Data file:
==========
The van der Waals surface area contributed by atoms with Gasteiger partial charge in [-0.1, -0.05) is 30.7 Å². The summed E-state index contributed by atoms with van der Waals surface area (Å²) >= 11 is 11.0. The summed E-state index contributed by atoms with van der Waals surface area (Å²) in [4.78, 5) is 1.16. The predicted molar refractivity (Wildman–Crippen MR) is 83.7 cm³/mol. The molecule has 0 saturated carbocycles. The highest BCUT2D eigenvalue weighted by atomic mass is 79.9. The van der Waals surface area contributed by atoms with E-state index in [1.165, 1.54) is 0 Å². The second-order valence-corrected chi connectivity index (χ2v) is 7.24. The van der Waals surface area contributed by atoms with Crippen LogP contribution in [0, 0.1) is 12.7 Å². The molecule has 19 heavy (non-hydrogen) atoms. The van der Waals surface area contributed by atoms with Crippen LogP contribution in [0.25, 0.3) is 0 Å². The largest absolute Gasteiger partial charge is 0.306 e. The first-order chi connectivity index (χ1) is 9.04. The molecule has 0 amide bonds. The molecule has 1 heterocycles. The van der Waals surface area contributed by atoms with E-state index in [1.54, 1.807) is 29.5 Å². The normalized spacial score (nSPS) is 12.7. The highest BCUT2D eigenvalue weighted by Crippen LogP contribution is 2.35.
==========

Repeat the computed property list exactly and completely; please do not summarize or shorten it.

The van der Waals surface area contributed by atoms with Gasteiger partial charge in [-0.1, -0.05) is 30.7 Å². The summed E-state index contributed by atoms with van der Waals surface area (Å²) >= 11 is 11.0. The summed E-state index contributed by atoms with van der Waals surface area (Å²) in [4.78, 5) is 1.16. The predicted molar refractivity (Wildman–Crippen MR) is 83.7 cm³/mol. The molecule has 0 saturated carbocycles. The highest BCUT2D eigenvalue weighted by atomic mass is 79.9. The van der Waals surface area contributed by atoms with E-state index in [1.165, 1.54) is 0 Å². The second-order valence-corrected chi connectivity index (χ2v) is 7.24. The van der Waals surface area contributed by atoms with Crippen LogP contribution in [0, 0.1) is 12.7 Å². The molecule has 19 heavy (non-hydrogen) atoms. The van der Waals surface area contributed by atoms with Crippen LogP contribution in [0.25, 0.3) is 0 Å². The largest absolute Gasteiger partial charge is 0.306 e. The first-order chi connectivity index (χ1) is 9.04. The molecule has 0 amide bonds. The molecule has 1 heterocycles. The van der Waals surface area contributed by atoms with E-state index in [1.54, 1.807) is 29.5 Å². The normalized spacial score (nSPS) is 12.7. The highest BCUT2D eigenvalue weighted by Crippen LogP contribution is 2.35.